National Environmental Trust
Environment and Public Works Committee
United States Senate
May 2, 2001
The National Environmental Trust appreciates this opportunity to submit testimony for this hearing before the Senate Committee on Environment and Public Works. The National Environmental Trust (NET) is a non-profit public interest group working to protect public health and the environment. The impacts of global warming present one of the most challenging sets of environmental policy issues that we face. NET supports the development and implementation of appropriate, comprehensive domestic and international policies to mitigate global warming. We especially advocate the leadership of the United States, the world’s largest emitter of greenhouse gas emissions, in the international arena. In order to fully address the threat of global warming, countries must negotiate a binding treaty that will achieve real, verifiable global reductions of greenhouse gas emissions. In addition, the U.S. must implement strong domestic energy policy to reduce U.S. greenhouse gas emissions and transition our economy away from inefficient, polluting fuels toward clean energy technologies.
It is with great confidence that we state that the science of global warming is no longer disputed. The U.S. National Academy of Sciences determined just last year that global warming is “undoubtedly real,” and taking place “at a rate substantially larger than the average warming during the twentieth century.” The third and most recent study by the Intergovernmental Panel on Climate Change (IPCC) – a panel comprised of over 1,200 of the world’s leading scientists, concluded this year that:
“In light of the new evidence and taking into account the remaining uncertainties, most of the observed warming over the last 50 years is likely to have been due to the increase in greenhouse gas concentrations . . . . Emissions of CO2 due to fossil-fuel burning are virtually certain to be the dominant influence on the trends in atmospheric CO 2 concentration during the 21st Century.”
The IPCC also found that unique natural ecosystems such as prairie wetlands, alpine tundra, and cold water ecosystems likely will not be able to adapt to warming, and that sea-level rise would erode coastlines, including along the U.S. Atlantic coast. The incidence of vector-borne diseases such as malaria, dengue fever, and Lyme disease are predicted to occur into Northern latitudes where they were not previously experienced. We are particularly concerned with the projected impacts of global warming on U.S. agriculture.
It is against this backdrop that the environmental community reacted with alarm and grave concern at the abrupt and unilateral actions of the Bush administration, just months into taking office, on both domestic and international climate change policy. President Bush’s decision on March 13, 2001 to abandon his campaign pledge of requiring mandatory reductions of carbon dioxide emissions from power plants dealt a critical blow to a credible domestic policy on climate change. Power plants are responsible for 40% of U.S. greenhouse gas emissions (and 10% of international greenhouse gas emissions), and policies to address what is perhaps the greatest industrial source of greenhouse gases in this country are imperative to addressing the problem.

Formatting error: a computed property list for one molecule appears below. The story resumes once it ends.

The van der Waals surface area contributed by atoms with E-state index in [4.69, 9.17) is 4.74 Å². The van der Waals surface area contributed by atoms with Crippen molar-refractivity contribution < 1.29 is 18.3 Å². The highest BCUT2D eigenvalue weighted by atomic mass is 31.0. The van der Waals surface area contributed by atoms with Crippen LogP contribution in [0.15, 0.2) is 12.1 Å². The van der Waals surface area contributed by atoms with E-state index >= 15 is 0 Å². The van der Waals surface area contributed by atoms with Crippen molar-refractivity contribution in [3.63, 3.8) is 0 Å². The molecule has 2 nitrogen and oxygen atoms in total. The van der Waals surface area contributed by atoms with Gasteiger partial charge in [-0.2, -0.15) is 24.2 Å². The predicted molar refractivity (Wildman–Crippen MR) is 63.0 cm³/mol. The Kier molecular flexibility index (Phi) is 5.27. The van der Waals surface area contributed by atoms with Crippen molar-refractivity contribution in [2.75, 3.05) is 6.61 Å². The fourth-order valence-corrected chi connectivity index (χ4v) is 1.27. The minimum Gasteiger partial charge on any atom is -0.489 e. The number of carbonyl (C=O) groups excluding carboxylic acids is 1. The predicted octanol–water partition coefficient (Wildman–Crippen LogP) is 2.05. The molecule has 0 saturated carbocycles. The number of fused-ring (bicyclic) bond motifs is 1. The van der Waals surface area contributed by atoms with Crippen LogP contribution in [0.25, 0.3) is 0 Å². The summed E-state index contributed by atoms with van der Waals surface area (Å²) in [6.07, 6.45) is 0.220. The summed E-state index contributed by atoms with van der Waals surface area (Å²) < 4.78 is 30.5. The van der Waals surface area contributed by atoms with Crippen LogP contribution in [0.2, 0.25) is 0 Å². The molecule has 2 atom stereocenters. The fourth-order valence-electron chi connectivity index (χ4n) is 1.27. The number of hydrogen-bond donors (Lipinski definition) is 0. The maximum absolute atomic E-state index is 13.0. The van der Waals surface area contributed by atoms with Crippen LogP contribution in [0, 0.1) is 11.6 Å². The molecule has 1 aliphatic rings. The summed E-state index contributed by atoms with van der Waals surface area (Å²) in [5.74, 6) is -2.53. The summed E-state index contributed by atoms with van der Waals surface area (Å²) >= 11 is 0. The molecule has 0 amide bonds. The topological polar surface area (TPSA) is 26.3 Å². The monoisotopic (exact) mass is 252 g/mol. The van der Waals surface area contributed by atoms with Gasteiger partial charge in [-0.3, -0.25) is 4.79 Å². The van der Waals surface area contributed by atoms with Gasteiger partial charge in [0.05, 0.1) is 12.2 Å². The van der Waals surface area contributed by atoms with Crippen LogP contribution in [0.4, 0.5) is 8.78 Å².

Recognizing both the science and the impacts of global warming, senior representatives of the utility industry, in concert with members of the environmental community, were engaged in a dialogue about cutting carbon dioxide from power plants, prior to the President’s devastating announcement. The utility sector recognizes, as does most of the country, that climate change is a real phenomenon with human causality and profound potential consequences – and that domestic policies must be enacted to begin to deal with climate change now. The utility industry, much of which faces significant capital investments in the near future, is cognizant that policies and directions are needed now to begin to address carbon dioxide emissions over the long term. Utilities were engaged in discussions on this issue because they are looking for the regulatory certainty that multi-pollutant power plant legislation would bring – that is, legislation that seeks reductions in multiple pollutants, at the same time, rather than via piecemeal approaches. This legislation would allow the utility sector to make long-term investment strategies with the knowledge that they would not face new, unexpected, and costly regulatory and investment hurdles down the road.
Because the Administration has chosen not to honor this campaign commitment, and because they are prepared to introduce energy legislation that would continue US dependence upon the dirtiest fossil fuels, we believe it is imperative that the Congress, and this committee specifically, move forward with legislation on a comprehensive, multi-pollutant bill to reduce emissions of the power plant pollutants of mercury, nitrogen oxides, and carbon dioxide.